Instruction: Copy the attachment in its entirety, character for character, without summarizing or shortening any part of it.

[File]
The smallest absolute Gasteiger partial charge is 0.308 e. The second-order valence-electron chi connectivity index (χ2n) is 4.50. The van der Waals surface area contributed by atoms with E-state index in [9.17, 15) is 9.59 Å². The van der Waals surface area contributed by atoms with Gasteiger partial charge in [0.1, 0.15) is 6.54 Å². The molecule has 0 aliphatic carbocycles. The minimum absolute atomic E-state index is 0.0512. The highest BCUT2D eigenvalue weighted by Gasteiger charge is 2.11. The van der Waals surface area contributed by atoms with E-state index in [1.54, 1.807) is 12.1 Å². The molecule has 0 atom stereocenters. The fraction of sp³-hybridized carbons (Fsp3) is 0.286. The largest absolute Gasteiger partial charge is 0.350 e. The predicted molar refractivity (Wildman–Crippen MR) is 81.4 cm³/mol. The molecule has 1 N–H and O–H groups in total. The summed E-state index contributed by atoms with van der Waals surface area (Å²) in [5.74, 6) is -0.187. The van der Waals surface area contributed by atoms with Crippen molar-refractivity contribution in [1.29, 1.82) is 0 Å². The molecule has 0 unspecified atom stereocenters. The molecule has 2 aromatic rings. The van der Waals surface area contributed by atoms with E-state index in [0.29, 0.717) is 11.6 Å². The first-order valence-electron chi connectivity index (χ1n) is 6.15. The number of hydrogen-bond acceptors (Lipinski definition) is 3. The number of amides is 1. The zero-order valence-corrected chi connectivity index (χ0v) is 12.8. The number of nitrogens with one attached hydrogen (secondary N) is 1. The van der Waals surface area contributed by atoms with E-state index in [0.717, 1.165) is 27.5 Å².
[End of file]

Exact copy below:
The smallest absolute Gasteiger partial charge is 0.308 e. The second-order valence-electron chi connectivity index (χ2n) is 4.50. The van der Waals surface area contributed by atoms with E-state index in [9.17, 15) is 9.59 Å². The van der Waals surface area contributed by atoms with Gasteiger partial charge in [0.1, 0.15) is 6.54 Å². The molecule has 0 aliphatic carbocycles. The minimum absolute atomic E-state index is 0.0512. The highest BCUT2D eigenvalue weighted by Gasteiger charge is 2.11. The van der Waals surface area contributed by atoms with E-state index in [1.54, 1.807) is 12.1 Å². The molecule has 0 atom stereocenters. The fraction of sp³-hybridized carbons (Fsp3) is 0.286. The largest absolute Gasteiger partial charge is 0.350 e. The predicted molar refractivity (Wildman–Crippen MR) is 81.4 cm³/mol. The molecule has 1 N–H and O–H groups in total. The summed E-state index contributed by atoms with van der Waals surface area (Å²) in [5.74, 6) is -0.187. The van der Waals surface area contributed by atoms with Crippen molar-refractivity contribution in [1.29, 1.82) is 0 Å². The molecule has 0 unspecified atom stereocenters. The molecule has 2 aromatic rings. The van der Waals surface area contributed by atoms with E-state index in [0.29, 0.717) is 11.6 Å². The first-order valence-electron chi connectivity index (χ1n) is 6.15. The number of hydrogen-bond acceptors (Lipinski definition) is 3. The number of amides is 1. The zero-order valence-corrected chi connectivity index (χ0v) is 12.8. The number of nitrogens with one attached hydrogen (secondary N) is 1. The van der Waals surface area contributed by atoms with E-state index in [0.717, 1.165) is 27.5 Å².